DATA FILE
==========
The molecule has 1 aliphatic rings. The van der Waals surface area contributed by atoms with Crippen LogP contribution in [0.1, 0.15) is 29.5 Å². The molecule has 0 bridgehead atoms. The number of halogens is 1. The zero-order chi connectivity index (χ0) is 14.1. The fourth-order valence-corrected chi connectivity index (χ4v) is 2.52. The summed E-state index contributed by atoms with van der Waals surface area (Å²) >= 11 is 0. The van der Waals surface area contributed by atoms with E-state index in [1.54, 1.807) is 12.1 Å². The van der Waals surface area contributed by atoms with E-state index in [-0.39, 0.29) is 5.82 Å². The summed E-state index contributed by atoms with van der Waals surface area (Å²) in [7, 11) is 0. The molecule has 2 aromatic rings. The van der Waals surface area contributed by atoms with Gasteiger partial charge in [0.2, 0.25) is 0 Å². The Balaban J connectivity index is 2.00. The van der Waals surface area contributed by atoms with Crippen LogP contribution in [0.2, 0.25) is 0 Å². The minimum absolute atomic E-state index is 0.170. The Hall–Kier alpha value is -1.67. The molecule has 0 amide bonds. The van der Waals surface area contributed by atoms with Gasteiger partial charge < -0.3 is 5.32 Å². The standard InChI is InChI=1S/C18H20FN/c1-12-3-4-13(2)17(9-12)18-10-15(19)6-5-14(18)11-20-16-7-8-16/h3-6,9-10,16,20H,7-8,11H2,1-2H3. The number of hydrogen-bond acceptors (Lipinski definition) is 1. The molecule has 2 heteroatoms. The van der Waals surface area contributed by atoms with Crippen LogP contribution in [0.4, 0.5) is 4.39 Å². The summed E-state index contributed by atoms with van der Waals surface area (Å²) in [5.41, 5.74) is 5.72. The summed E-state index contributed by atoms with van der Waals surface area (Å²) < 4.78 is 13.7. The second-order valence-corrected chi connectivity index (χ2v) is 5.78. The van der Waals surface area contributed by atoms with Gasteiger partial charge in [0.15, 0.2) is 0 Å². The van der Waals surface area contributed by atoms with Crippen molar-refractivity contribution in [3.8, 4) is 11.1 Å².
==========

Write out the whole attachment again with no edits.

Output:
The molecule has 1 aliphatic rings. The van der Waals surface area contributed by atoms with Crippen LogP contribution in [0.1, 0.15) is 29.5 Å². The molecule has 0 bridgehead atoms. The number of halogens is 1. The zero-order chi connectivity index (χ0) is 14.1. The fourth-order valence-corrected chi connectivity index (χ4v) is 2.52. The summed E-state index contributed by atoms with van der Waals surface area (Å²) >= 11 is 0. The van der Waals surface area contributed by atoms with E-state index in [1.54, 1.807) is 12.1 Å². The van der Waals surface area contributed by atoms with E-state index in [-0.39, 0.29) is 5.82 Å². The summed E-state index contributed by atoms with van der Waals surface area (Å²) in [7, 11) is 0. The molecule has 2 aromatic rings. The van der Waals surface area contributed by atoms with Gasteiger partial charge in [0.2, 0.25) is 0 Å². The Balaban J connectivity index is 2.00. The van der Waals surface area contributed by atoms with Crippen LogP contribution in [0.2, 0.25) is 0 Å². The minimum absolute atomic E-state index is 0.170. The Hall–Kier alpha value is -1.67. The molecule has 0 amide bonds. The van der Waals surface area contributed by atoms with Gasteiger partial charge < -0.3 is 5.32 Å². The standard InChI is InChI=1S/C18H20FN/c1-12-3-4-13(2)17(9-12)18-10-15(19)6-5-14(18)11-20-16-7-8-16/h3-6,9-10,16,20H,7-8,11H2,1-2H3. The number of hydrogen-bond acceptors (Lipinski definition) is 1. The molecule has 2 heteroatoms. The van der Waals surface area contributed by atoms with Crippen LogP contribution in [0.4, 0.5) is 4.39 Å². The summed E-state index contributed by atoms with van der Waals surface area (Å²) in [5.41, 5.74) is 5.72. The summed E-state index contributed by atoms with van der Waals surface area (Å²) < 4.78 is 13.7. The second-order valence-corrected chi connectivity index (χ2v) is 5.78. The van der Waals surface area contributed by atoms with Gasteiger partial charge in [0.15, 0.2) is 0 Å². The van der Waals surface area contributed by atoms with Crippen molar-refractivity contribution in [3.8, 4) is 11.1 Å².